I too believe that having a physician member of the in the family offers some distinct advantages. The best example of course is the relatively access to healthcare professionals. Medical information, drug prescriptions, when needed are easily obtainable. With a physician relative, navigating through the maze of complex healthcare system seem a bit more bearable for the average patient.
Such advantages though isn’t without compounding problems. Complex family dynamics often interfere (sometimes negatively) with physician’s ability to be objective medically. Thus, it has been a norm among physicians to hand over treatment of sick family members to their colleagues. In this situation, that physician family member is often relegated to a healthcare facilitator. [pullquote] A healthcare facilitator, by virtue of his knowledge about the ins and outs of the prevailing healthcare system efficiently facilitate the carrying out of different medical procedures for his or her sick family member.[/pullquote]He or she also acts as the official medical information person for the family and translates these medical information into something understandable by the family members. In the bureaucratic parlance, a “fixer”. Not the best of titles for someone with lots of suffixes in their name, but yes that’s what we do, when a member of our family gets sick.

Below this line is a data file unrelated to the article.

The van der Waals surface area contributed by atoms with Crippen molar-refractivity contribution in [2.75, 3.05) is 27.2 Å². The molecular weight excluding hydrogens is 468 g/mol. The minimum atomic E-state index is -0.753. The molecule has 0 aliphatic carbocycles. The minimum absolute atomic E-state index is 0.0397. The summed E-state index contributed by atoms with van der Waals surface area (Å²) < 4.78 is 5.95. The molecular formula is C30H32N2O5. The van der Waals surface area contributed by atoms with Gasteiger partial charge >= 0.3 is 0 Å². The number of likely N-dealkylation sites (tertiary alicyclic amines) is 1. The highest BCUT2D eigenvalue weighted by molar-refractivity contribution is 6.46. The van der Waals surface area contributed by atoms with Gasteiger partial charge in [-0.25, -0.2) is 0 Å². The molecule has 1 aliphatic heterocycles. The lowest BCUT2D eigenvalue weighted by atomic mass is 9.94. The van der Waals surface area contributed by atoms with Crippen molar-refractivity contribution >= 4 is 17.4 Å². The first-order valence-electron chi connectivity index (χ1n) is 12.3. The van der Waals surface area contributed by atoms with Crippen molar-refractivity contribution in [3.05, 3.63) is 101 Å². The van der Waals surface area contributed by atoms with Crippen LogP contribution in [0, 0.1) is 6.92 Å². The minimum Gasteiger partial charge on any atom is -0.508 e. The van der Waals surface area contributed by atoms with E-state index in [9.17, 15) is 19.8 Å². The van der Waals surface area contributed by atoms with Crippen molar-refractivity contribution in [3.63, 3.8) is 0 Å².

A physician may chooses to manage his or her sick family member, despite this potential bias. It will never be easy though and may sometimes take a toll on the personal life of that physician.
I squirm at the sight of my mom being stung by needles. If she winces in pain, I wince in pain too. I feel terrible whenever she complains swallowing several pills even if it is exactly what she needed. When she asks me “are you going to cut me again?”, my heart melts. In these moments, I hate to be the doctor in the family. Nobody likes to inflict pain on your patients in the promise of them getting well. Try telling that to my mom.
Is it easier then for physicians to manage a sick member of the family? Again, the simple answer is NO, IT ISN’T.
I don’t find talking about medical illness to our family less painful either. Simplifying a medical information is a bit challenging too. Despite aiming for a shared decision making, you ultimately end up making the decision yourself, being the “more medically informed” in the family. Ergo, a bigger responsibility. Sadly, you cannot make a “no decision”.
There is an inescapable reality that families with doctor are exempted from the problems besetting an average Filipino family. The costly health care system, the complex Filipino family dynamics and other multitude of problems, does not discriminate whether you have a doctor in the family or not. The power of the stethoscope doesn’t discriminate patients, family or not.
The hardest part I think is taking responsibilities should medical knowledge fail to address a medical condition of a family member. I have yet to meet a physician who boasts that he or she “healed” a family member from sickness, but I can practically name a few who took on their lives for “failing” to even ease out the pain his or her relative feel from sickbed.
Would you call it then an advantage, having a physician in the family? I, a physician and a son, ultimately don’t think so.
(Let me hear what you think)